Mexican Files: Chichen Itzà

No trip in the Yucatan region of Mexico can be considered complete without a side trip to Chichen Itza, literally “At the mouth of the well of the Itza”.
Although it is quite far from the Maya Riviera (Cancun, Playa del Carmen, Tulum), it can be easily reached by bus, tour operators and private cars.
All major hotels and tour operators offer a day trip to Chichen Itza. The price may vayr, but it is around 80 USD per person, including a visit to Valladolid and or nearby cenotes, and lunch, with a round trip on a confortable coach.

If you are a single visitor, or elder couple, you might consider this option. In all other cases, I strongly suggest the DIY way, renting a car and driving back and forth.
Driving in Mexico is much easier than someone believes.
Renting a car is no hassle, just a bit more of paperwork and carefulness respect to US or Europe, and that’s it.
I rent a big volkswagen everything included (no gas of course) for 120 USD for 1 and half day, but you can get smaller cars for lower prices.

Our beautiful red car

Our beautiful red car

We drove from Maya Riviera for approximately 2 and half hours, on pretty much decent roads. Just be careful at bumps.
When the Police stops you (note: not if, but when) just smile and tell the truth, that you are a tourist going to Chichen Itza. Period. A little bit of Spanish will help.
Don’t get out of the car, don’t be arrogant, witty or sarcastic.
DON’T EVER TRY TO BRIBE ANY OFFICER. I read reports about this, and I think that this is the most dangerous thing you can do.
The Police stopped us twice, no problems whatsoever.
Once you get there, parking is cheap, but remember: keep the receipt if you want to get out later!
The ticketing is awkward: you first pay the taxes, and then the real ticket, on a separate booth on the left of the entrance.
There is 45 USD fee to use videocameras.
Photo cameras are not charged, even though almost all of them nowadays can shoot videos.
You will not be able to walk a single meter without someone asking in your language if you want to hire a guide. It might be a good idea, we decided we didn’t care about it, we read enough about it and had a couple of books on Mexico.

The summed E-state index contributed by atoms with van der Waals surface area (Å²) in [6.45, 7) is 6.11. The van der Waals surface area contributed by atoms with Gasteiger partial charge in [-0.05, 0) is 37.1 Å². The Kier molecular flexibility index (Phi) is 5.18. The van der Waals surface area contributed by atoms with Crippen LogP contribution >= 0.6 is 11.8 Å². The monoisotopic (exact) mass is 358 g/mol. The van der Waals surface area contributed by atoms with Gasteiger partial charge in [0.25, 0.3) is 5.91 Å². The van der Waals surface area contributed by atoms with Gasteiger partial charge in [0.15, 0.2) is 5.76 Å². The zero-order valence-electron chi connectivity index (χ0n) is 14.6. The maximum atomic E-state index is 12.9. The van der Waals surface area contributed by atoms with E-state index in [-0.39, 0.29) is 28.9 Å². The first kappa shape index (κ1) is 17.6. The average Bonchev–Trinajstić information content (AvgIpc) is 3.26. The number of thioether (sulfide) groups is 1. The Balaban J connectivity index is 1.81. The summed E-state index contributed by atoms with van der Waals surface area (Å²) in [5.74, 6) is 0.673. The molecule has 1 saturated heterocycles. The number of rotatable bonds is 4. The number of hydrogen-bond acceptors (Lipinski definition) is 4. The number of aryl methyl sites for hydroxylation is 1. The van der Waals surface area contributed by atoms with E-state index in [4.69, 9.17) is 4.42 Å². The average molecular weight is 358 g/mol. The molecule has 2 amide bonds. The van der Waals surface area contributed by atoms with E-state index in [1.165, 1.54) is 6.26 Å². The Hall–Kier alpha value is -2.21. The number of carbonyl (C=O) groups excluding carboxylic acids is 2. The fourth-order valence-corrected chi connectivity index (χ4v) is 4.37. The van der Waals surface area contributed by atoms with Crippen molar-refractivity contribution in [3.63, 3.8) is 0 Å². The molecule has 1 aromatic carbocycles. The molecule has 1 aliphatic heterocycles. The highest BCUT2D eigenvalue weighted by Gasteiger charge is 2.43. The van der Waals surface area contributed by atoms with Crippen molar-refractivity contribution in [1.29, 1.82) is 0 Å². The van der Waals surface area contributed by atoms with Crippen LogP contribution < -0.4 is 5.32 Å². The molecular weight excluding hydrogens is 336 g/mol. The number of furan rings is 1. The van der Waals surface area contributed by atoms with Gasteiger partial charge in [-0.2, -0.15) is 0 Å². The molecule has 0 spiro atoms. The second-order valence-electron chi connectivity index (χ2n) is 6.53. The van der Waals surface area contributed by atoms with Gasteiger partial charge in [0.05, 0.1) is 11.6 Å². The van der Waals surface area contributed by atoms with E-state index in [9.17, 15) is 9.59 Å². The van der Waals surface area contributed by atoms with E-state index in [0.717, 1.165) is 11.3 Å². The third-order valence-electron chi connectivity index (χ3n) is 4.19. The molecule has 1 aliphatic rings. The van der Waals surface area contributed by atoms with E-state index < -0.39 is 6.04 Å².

Front view of Temple of Kukalkan

Front view of Temple of Kukalkan

The heat can be umbearable, make sure you have enough water, or money to purchase it.

As soon as you get into the archeological site, you will see the pyramidal shape of the Temple of Kukulkan, also known as “El Castillo”.

 

 

Kukulkan was the feathered deity with the shape of a serpent.

Feathered Snake

Feathered Snake

As to prove the Maya astronomical knowledge, the 91 steps on each side, plus the temple top, add up to 365, and during spring and autumn equinox the sun cast a shadow which will give an illusion of the serpent crawling the steps.

Detail of El Castillo

Detail of El Castillo

 

 

 

 

 

 

 

As with any other Chichen Itzà monument, it is not possible to climb or even touch El Castillo, but you can get quite close to it and take beautiful pictures.

Steps of Temple of Kukulkan

Steps of Temple of Kukulkan

 

 

 

 

 

 

 

On the opposite side of the temple you will probably see groups of people clapping their hands rhythmically: the echo produces a very weird noise, and you might want to try yourself!

Back view of Temple of Kukulkan

Back view of Temple of Kukulkan

 

 

 

 

 

 

 

At the other end of the site there is a large area surrounded by lower temples: is the Great Ball Court.

Great Ball Field

Great Ball Field

Mayans used to play an ancestor of our soccer/basketball game, only they used a heavy rubber ball, which needed to be sent into a ring using ankles and knees.

Target

Target

Detail of Snake at Ball Field

Detail of Snake at Ball Field

As far as we know, winners were going to be decapitated on the spot. A very strange reward.

 

 

 

 

 

 

 

 

 

 

 

 

 

The Tzompantli is a large wall covered with skulls, which probably was used for representations and plays.

Skull Temple

Skull Temple

You can find skulls everywhere on t-shirts, souvenirs, and other items sold by vendors within the site.

Skulls souvenirs

Skulls souvenirs

 

There are many other interesting objects on the site, such as the Temple of the Warriors and the Group of Thousand Columns.

Temple of Warriors

Temple of Warriors

Temple of Warriors

Temple of Warriors

Thousand Columns

Thousand Columns

Thousand Columns

Thousand Columns

Small Temple

Small Temple

 

 

 

 

 

 

 

 

 

 

 

On site, there is also a cenote, one of the thousands wells interconnected. Not one of the most beautiful, though, but worth a look once you’re there.

Cenote within Chichen Itza

Cenote within Chichen Itza

 

 

Chichen Itzà, a Unesco heritage site, is not to miss.
There are other interesting place to see nearby, or on the way back to the Maya Riviera, such as cenotes, other Mayan sites, colonial cities.
Even if your goal is just relaxing at the pool’s bar, carve a day into your vacation for this trip, and you will not be disappointed.

Annunci

2 thoughts on “Mexican Files: Chichen Itzà

    • I will post a couple of “Mexican Files” more in the next days, so you can see yourself.
      Il you travel with family and kids, you’d better look for a place to stay south of Playa del Carmen: not many people, beaches pristine, closer to archaelogical sites.
      If you look for fun, I guess Cancun and Playa del Carmen are a better choice 😉

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